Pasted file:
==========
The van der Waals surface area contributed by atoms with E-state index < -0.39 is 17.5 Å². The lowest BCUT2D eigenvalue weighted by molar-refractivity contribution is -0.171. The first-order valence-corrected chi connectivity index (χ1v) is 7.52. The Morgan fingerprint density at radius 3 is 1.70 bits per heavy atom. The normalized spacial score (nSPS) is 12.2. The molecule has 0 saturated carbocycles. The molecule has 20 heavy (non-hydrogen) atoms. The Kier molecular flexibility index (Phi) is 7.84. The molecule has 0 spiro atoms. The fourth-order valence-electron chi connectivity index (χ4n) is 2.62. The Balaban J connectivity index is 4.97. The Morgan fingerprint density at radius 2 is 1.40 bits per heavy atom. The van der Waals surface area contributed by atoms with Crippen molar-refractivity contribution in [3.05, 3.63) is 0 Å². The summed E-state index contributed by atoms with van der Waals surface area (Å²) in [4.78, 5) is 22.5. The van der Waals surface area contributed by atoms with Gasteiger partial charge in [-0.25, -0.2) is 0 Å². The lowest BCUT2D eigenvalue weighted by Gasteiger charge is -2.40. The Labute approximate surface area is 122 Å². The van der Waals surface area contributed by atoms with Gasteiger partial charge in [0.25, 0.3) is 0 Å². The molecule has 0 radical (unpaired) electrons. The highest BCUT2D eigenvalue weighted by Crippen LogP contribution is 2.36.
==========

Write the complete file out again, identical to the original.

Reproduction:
The van der Waals surface area contributed by atoms with E-state index < -0.39 is 17.5 Å². The lowest BCUT2D eigenvalue weighted by molar-refractivity contribution is -0.171. The first-order valence-corrected chi connectivity index (χ1v) is 7.52. The Morgan fingerprint density at radius 3 is 1.70 bits per heavy atom. The normalized spacial score (nSPS) is 12.2. The molecule has 0 saturated carbocycles. The molecule has 20 heavy (non-hydrogen) atoms. The Kier molecular flexibility index (Phi) is 7.84. The molecule has 0 spiro atoms. The fourth-order valence-electron chi connectivity index (χ4n) is 2.62. The Balaban J connectivity index is 4.97. The Morgan fingerprint density at radius 2 is 1.40 bits per heavy atom. The van der Waals surface area contributed by atoms with Crippen molar-refractivity contribution in [3.05, 3.63) is 0 Å². The summed E-state index contributed by atoms with van der Waals surface area (Å²) in [4.78, 5) is 22.5. The van der Waals surface area contributed by atoms with Gasteiger partial charge in [-0.25, -0.2) is 0 Å². The lowest BCUT2D eigenvalue weighted by Gasteiger charge is -2.40. The Labute approximate surface area is 122 Å². The van der Waals surface area contributed by atoms with Gasteiger partial charge in [0.25, 0.3) is 0 Å². The molecule has 0 radical (unpaired) electrons. The highest BCUT2D eigenvalue weighted by Crippen LogP contribution is 2.36.